If you weren’t speeding for any good reason, pay your fine. You deserve it. But if you are caught driving only slightly over the limit, here’s how you can avoid paying the fine.
First consider, is it worth the hassle?
Although there are ways to avoid paying fines, often it’s more hassle than it’s worth. The exception may be is if you are on the verge of losing your license. If you can’t drive to work, having no license is a bit of a problem. You could take public transport, but if you’re here, you would rather avoid that.
Taking it to court
No legal battle is fun or easy. They are emotionally draining, and often take a lot of time. Considering time is money, taking the matter to court is probably not your best option.
The exception may be if you are ultra-wealthy, and want to be able to drive your sports car. In which case, nobody likes you. Pay your damn fine and don’t be such an asshole.
But say you didn’t deserve the speeding fine. Maybe there was a perfectly good reason for you speeding. Or maybe you know you weren’t speeding, and know the fine is justified. If this is the case, see from the judge’s point of view. Your case needs to be believable. Cases are one by not what you know, but why what you can prove.
Very few reasons will be accepted. The reason may be acceptable to you, but not a judge. Imagine using an excuse such as you being late for an important meeting. The judge is likely to tell you to be better organised.
You might argue back that you had an ill child you had to pick up from school, and then had to rush to the meeting. This may be your reason, but not a lawful excuse. The judge would probably explain you could have called whoever you needed to explain the situation, rather than risk other people’s lives on the road. The safety of the public on the road is the primary concern. Furthermore, if a judge lets you off from a poor excuse, it only opens the door for others to do the same. They’d rather avoid that.
Acceptable excuses to get off with a warning
For you to be let off with a warning, the judge must be convinced it was a genuine mistake, and you won’t repeat it. If you have a history of speeding, don’t expect the judge to be compassionate.
Generally your circumstances should be exceptional. Reasons one judge may accept may not be acceptable to others. Still if the matter goes to court, it’s extremely unlikely for you to get off with a warning. You are after all wasting the court’s time.
Tips to get off with a warning in court
- Highlight your good history of driving. Although if you have a good history of driving, it may not even be worth your time to fight the matter in court.
- Show genuine remorse. Everyone makes mistakes. The judge is concerned that the law be applied correctly, and in the interests of public safety.
- Give details that indicate you genuinely can’t afford the fine. It doesn’t excuse you, but if you are facing genuine hardship, the judge may be lenient.
In some jurisdictions, there are lawful excuses for speeding. Some of them are highlighted below.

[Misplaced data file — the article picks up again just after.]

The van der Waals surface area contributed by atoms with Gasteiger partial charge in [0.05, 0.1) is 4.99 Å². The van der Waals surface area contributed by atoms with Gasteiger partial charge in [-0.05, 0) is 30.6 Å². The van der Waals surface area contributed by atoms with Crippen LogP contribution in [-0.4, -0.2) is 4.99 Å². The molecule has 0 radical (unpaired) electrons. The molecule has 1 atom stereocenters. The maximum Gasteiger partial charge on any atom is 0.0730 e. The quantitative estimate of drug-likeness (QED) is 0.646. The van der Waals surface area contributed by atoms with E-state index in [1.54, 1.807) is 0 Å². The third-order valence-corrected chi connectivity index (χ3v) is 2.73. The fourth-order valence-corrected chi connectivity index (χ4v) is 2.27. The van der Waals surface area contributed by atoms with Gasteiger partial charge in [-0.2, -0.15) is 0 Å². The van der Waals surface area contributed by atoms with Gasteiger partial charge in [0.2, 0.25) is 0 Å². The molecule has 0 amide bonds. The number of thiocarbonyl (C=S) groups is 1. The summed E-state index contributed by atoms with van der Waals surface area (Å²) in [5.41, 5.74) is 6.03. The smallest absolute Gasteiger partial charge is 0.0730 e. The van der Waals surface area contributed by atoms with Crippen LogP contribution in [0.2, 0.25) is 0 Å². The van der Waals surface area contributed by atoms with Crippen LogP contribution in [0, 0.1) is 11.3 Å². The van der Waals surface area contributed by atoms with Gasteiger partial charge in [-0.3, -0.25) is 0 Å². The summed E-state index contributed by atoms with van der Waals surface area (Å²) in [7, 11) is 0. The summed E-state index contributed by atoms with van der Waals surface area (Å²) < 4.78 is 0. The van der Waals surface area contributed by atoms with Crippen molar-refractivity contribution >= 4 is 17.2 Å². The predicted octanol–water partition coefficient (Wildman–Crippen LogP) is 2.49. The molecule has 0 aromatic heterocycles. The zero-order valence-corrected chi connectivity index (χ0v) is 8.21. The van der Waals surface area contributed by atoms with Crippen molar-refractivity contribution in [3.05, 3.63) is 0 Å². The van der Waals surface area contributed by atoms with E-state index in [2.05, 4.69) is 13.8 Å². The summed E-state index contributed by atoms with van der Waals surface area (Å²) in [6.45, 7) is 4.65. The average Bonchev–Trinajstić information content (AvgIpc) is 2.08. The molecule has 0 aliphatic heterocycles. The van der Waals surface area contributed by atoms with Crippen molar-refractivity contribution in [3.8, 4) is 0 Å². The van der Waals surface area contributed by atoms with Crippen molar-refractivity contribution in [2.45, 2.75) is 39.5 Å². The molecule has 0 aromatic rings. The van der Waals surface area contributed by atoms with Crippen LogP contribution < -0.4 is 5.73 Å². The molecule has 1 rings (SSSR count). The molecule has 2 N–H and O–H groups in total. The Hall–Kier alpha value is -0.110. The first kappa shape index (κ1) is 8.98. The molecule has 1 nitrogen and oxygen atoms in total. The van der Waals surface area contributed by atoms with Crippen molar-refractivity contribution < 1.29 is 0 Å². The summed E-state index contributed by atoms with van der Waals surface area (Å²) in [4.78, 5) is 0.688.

- Speeding to get out of the way of emergency vehicles. For example, you may have an ambulance behind you, while you are driving in a single lane. You may be approaching a double lane, so you speed up to move to the left side of the double lane. It maybe at this brief moment, a speed camera catches you. There are a range of other situation where temporarily speeding up is necessary for safety.
- You weren’t the driver. It may be possible you loaned your car to someone else. This person would need to testify or at least prepare a legal statement to verify your story. This situation is common when people are on the verge of losing a license. It’s not uncommon for guilty parties to have close family or friends take the blame. But be aware if you do this, you would be committing perjury. This is an even more serious offence. If you were to be dishonest, you could blame a visiting relative, which since returned to another country. The problem with this though is this person may face consequences when they return to your area.
- Coercion: If someone threatened you with a gun, and ask you to speed, you would probably do it. You would need some pretty convincing evidence that this was the case though.
Speed camera fines
Speed cameras are not the perfectly accurate technology most people assume. There is usually a degree of some error. If you are hellbent on avoiding paying a fine, you could request technical testing of the device that measured your speed. This can often be acquired through a freedom of information request.
If for example, the error tolerance was 3 mph, and you were only 3 mph over the limit, you could successfully argue the matter in court.
However, because of the inaccuracy, police tend to report your alleged speed to be slightly lower than the actual detected speed. If your fine does not distinguish between detected and alleged speed, you have a greater chance of success with this argument.
Technical problems with your speedometer
Any technical instrumentation is subject to some error. It’s no different with your speedometer in your vehicle. So it is possible to argue a fine is not fair if you are only slightly over the speed limit.
You can contact the manufacturer of your vehicle to determine the accepted accuracy of the speedometer. Obtain a written statement to be used in court. Generally you would only contest a matter using this argument if you stood to lose your license.